Are there compound of alkaline earth elements showing unusual oxidation numbers? For the sake of the question, every oxidation number different from +2 counts as unusual, most exciting would be oxidation numbers greater than +2.


2 Answers 2


This answer is an extension to @Ian Bush answer. Not only magnesium, but every group 2 element has a lower oxidation state of +0(beryllium, magnesium) and +1(for all AE metals lighter than radium).

  1. Be(0)

A 2016 paper gives an insight to the existence of a zero valent beryllium complex compound. Previously the stability of Be(0) compounds had been computationally predicted; the referenced paper reports the first actual synthesis.

[...]The team added a single ligand i.e CAAC = cyclic (alkyl)(amino)carbene to $\ce{BeCl2}$ in benzene solution to give $\ce{(CAAC)BeCl2}$, and obtained the final product, $\ce{[Be(CAAC)2]}$, by reducing the beryllium with KC8 in the presence of a second equivalent of CAAC ligand.

  1. Be(I)

High resolution infrared emission spectra of beryllium monohydride and monodeuteride have been recorded. The molecules were generated in a furnace-discharge source, at 1500 °C and 333 mA discharge current, with beryllium metal and a mixture of helium and hydrogen or deuterium gases.(source)

  1. Mg(I)

It has been described in @Ian Bush's answer. For more information, refer to these sources(1 and 2). Some examples are $\ce{Mg2RuH4, Mg3RuH3, and Mg4IrH5}$ having the $\ce{Mg-Mg}$ bond and magnesium diboride containing the metastable $\ce{Mg2^{2+}}$ ion(Credit @Oscar Lanzi).

  1. Mg(0)

This more recent (2021) addition has been obtained as an organic complex containing the $\ce{Na2Mg2^{2+}}$ cluster by Rösch et al. The authors also report a compound containing the mixed $\ce{Mg(0)}$-$\ce{Mg(I)}$ species $\ce{Mg3^{2+}}$.

  1. Ca(I)

A Ca(I) Sandwich Complex $\ce{[(thf)3Ca(μ-C6H3-1,3,5-Ph3)Ca(thf)3]}$ is being described in this 2010 paper.

  1. Sr(I)

The high-resolution infrared spectrum of gas-phase $\ce{SrF}$ was obtained in emission with a Fourier transform spectrometer.[...] (Source)

  1. Ba(I)

3 isotopes of barium in $\ce{BaF}$ (Source). In [2018] Wu and Lerner (source) reported a barium(I) in a complex graphite intercalation compound.

  1. Ba(III, IV, V)?

Various studies have suggested that elements can assume oxidation states outside their usual range under GPa-level pressures. Luo et al. (2018) have performed such calculations with barium fluorides and predict the possibility of $\ce{BaF3,BaF4,BaF5}$. These proposed compounds await experimental verification.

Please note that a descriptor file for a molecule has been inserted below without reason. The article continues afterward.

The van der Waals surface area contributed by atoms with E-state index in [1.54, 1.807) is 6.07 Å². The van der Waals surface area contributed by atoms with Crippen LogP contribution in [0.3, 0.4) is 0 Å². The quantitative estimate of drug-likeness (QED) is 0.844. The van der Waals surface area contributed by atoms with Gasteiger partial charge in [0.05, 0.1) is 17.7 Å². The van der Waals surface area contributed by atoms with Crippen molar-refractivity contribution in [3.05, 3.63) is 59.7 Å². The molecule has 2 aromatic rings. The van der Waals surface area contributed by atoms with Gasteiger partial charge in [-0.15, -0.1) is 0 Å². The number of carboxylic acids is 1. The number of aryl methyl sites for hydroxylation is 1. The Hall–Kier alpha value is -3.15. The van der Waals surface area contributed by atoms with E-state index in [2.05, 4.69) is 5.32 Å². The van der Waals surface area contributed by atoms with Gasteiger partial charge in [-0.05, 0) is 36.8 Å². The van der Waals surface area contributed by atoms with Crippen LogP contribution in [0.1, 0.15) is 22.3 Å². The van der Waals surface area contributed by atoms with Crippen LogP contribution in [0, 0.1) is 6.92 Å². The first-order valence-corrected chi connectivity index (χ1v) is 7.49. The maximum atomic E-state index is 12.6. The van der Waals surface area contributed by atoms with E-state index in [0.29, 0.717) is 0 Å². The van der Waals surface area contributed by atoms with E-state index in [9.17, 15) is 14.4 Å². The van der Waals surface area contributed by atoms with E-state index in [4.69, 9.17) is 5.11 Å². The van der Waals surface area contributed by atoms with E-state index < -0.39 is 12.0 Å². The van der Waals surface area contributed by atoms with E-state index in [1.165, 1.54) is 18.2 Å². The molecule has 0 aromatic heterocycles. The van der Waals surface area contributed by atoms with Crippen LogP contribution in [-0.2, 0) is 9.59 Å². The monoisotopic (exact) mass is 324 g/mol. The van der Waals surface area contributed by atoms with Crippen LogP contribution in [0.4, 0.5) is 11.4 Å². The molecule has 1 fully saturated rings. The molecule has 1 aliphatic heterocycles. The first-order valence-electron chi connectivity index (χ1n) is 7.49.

I did not had to google each and every element to search for lower oxidation state. The wikipedia article of oxidation element gave a list of all posible O.S of element. Information regarding unusual O.S of any element can be found in the footnote and thus only clicked the relevant elements for the answer.

  • $\begingroup$ How does $\ce{MgB2}$ contain magnesium-magnesium bonds? When I look at sketches of the structure it looks like there are boron-boron and boron-magnesium bonds (the latter possibly having ionic character to make up the electron deficiency in the boron) instead. $\endgroup$ May 14, 2019 at 9:37
  • 1
    $\begingroup$ Yes, you are right @Oscar. I will edit my answer. $\endgroup$ May 14, 2019 at 14:01
  • 1
    $\begingroup$ @Oscar no worries. You always learn something new everyday : ) $\endgroup$ Apr 25, 2020 at 16:52
  • 1
    $\begingroup$ @Oscar I used the option hyperlink to embed links into the text. $\endgroup$ Apr 25, 2020 at 16:58
  • 1
    $\begingroup$ FYI I add a new reference for Mg(0). $\endgroup$ Dec 15, 2021 at 13:43

Magnesium(I) compounds are known, but they are of the form $\ce{[Mg-Mg]^{2+}}$ rather than a bare $\ce{Mg+}$ - so more like Mercury than Sodium. See https://pubs.rsc.org/en/content/articlelanding/2011/dt/c0dt01831g#!divAbstract, and in a way this furthers the similarity between Mg and Zn. Similar compounds are also possible for the heavier metals.

  • $\begingroup$ "...the similarity between Mg and Zn." I think this is overplayed. In the +2 oxidation state you see some divergence, e.g. in the crystal structure of the oxides and basicity of the hydroxides. They are due to the zinc ion having lower-energy acceptor orbitals making it a stronger Lewis acid. In lower oxidation states where Lewis acidity is not so important, the Mg-Zn similarity is stronger. $\endgroup$ Dec 15, 2021 at 14:15

Your Answer

By clicking “Post Your Answer”, you agree to our terms of service and acknowledge you have read our privacy policy.

Not the answer you're looking for? Browse other questions tagged or ask your own question.